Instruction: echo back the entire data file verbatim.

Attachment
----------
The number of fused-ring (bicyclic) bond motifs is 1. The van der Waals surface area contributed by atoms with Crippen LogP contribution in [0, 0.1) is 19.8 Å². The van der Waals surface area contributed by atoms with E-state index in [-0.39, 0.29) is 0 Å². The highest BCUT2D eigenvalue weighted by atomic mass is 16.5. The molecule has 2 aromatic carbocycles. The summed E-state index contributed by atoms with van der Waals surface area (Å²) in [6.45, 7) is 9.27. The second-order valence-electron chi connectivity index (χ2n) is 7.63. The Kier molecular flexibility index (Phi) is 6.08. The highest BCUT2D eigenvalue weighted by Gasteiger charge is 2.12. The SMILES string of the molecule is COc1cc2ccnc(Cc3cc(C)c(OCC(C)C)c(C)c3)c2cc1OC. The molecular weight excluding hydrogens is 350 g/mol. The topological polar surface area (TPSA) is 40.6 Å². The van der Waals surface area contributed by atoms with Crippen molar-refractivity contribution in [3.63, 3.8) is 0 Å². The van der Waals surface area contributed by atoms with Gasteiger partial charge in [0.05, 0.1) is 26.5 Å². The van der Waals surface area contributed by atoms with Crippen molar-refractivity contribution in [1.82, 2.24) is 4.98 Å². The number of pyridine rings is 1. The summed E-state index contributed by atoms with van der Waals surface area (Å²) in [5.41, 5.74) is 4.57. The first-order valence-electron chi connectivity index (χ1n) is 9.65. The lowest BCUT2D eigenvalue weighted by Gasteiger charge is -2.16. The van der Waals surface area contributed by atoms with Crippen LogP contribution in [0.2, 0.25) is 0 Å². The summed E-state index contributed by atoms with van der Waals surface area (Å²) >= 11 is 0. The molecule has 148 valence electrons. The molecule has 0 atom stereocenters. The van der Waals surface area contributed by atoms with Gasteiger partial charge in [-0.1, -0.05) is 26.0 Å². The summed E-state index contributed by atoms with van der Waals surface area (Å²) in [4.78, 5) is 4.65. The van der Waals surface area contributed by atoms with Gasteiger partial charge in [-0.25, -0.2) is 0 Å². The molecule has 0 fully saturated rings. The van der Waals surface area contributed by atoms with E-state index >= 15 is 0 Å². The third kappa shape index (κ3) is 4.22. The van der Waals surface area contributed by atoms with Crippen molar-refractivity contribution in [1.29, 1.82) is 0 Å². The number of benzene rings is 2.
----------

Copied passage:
The number of fused-ring (bicyclic) bond motifs is 1. The van der Waals surface area contributed by atoms with Crippen LogP contribution in [0, 0.1) is 19.8 Å². The van der Waals surface area contributed by atoms with E-state index in [-0.39, 0.29) is 0 Å². The highest BCUT2D eigenvalue weighted by atomic mass is 16.5. The molecule has 2 aromatic carbocycles. The summed E-state index contributed by atoms with van der Waals surface area (Å²) in [6.45, 7) is 9.27. The second-order valence-electron chi connectivity index (χ2n) is 7.63. The Kier molecular flexibility index (Phi) is 6.08. The highest BCUT2D eigenvalue weighted by Gasteiger charge is 2.12. The SMILES string of the molecule is COc1cc2ccnc(Cc3cc(C)c(OCC(C)C)c(C)c3)c2cc1OC. The molecular weight excluding hydrogens is 350 g/mol. The topological polar surface area (TPSA) is 40.6 Å². The van der Waals surface area contributed by atoms with Crippen molar-refractivity contribution in [3.63, 3.8) is 0 Å². The van der Waals surface area contributed by atoms with Gasteiger partial charge in [0.05, 0.1) is 26.5 Å². The van der Waals surface area contributed by atoms with Crippen molar-refractivity contribution in [1.82, 2.24) is 4.98 Å². The number of pyridine rings is 1. The summed E-state index contributed by atoms with van der Waals surface area (Å²) in [5.41, 5.74) is 4.57. The first-order valence-electron chi connectivity index (χ1n) is 9.65. The lowest BCUT2D eigenvalue weighted by Gasteiger charge is -2.16. The van der Waals surface area contributed by atoms with Crippen LogP contribution in [0.2, 0.25) is 0 Å². The summed E-state index contributed by atoms with van der Waals surface area (Å²) >= 11 is 0. The molecule has 148 valence electrons. The molecule has 0 atom stereocenters. The van der Waals surface area contributed by atoms with Gasteiger partial charge in [-0.1, -0.05) is 26.0 Å². The summed E-state index contributed by atoms with van der Waals surface area (Å²) in [4.78, 5) is 4.65. The van der Waals surface area contributed by atoms with Gasteiger partial charge in [-0.25, -0.2) is 0 Å². The molecule has 0 fully saturated rings. The van der Waals surface area contributed by atoms with E-state index >= 15 is 0 Å². The third kappa shape index (κ3) is 4.22. The van der Waals surface area contributed by atoms with Crippen molar-refractivity contribution in [1.29, 1.82) is 0 Å². The number of benzene rings is 2.